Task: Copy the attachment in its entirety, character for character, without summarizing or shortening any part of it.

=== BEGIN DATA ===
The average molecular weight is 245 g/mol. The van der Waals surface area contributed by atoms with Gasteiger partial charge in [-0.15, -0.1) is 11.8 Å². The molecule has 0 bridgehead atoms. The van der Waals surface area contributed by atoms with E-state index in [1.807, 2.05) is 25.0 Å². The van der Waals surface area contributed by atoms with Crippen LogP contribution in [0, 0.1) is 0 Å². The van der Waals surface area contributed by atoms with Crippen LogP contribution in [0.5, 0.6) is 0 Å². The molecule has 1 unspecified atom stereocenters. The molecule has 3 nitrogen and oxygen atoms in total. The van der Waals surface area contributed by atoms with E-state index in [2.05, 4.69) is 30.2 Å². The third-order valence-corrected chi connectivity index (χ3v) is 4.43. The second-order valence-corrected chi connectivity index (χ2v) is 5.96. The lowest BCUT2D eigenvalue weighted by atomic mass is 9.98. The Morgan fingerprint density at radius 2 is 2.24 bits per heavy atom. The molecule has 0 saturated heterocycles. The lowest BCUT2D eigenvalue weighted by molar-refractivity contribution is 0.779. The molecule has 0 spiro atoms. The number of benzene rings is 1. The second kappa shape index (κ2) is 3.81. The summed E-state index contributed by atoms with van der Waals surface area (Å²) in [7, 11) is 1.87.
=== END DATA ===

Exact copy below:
The average molecular weight is 245 g/mol. The van der Waals surface area contributed by atoms with Gasteiger partial charge in [-0.15, -0.1) is 11.8 Å². The molecule has 0 bridgehead atoms. The van der Waals surface area contributed by atoms with E-state index in [1.807, 2.05) is 25.0 Å². The van der Waals surface area contributed by atoms with Crippen LogP contribution in [0, 0.1) is 0 Å². The van der Waals surface area contributed by atoms with Crippen LogP contribution in [0.5, 0.6) is 0 Å². The molecule has 1 unspecified atom stereocenters. The molecule has 3 nitrogen and oxygen atoms in total. The van der Waals surface area contributed by atoms with E-state index in [2.05, 4.69) is 30.2 Å². The third-order valence-corrected chi connectivity index (χ3v) is 4.43. The second-order valence-corrected chi connectivity index (χ2v) is 5.96. The lowest BCUT2D eigenvalue weighted by atomic mass is 9.98. The Morgan fingerprint density at radius 2 is 2.24 bits per heavy atom. The molecule has 0 saturated heterocycles. The lowest BCUT2D eigenvalue weighted by molar-refractivity contribution is 0.779. The molecule has 0 spiro atoms. The number of benzene rings is 1. The second kappa shape index (κ2) is 3.81. The summed E-state index contributed by atoms with van der Waals surface area (Å²) in [7, 11) is 1.87.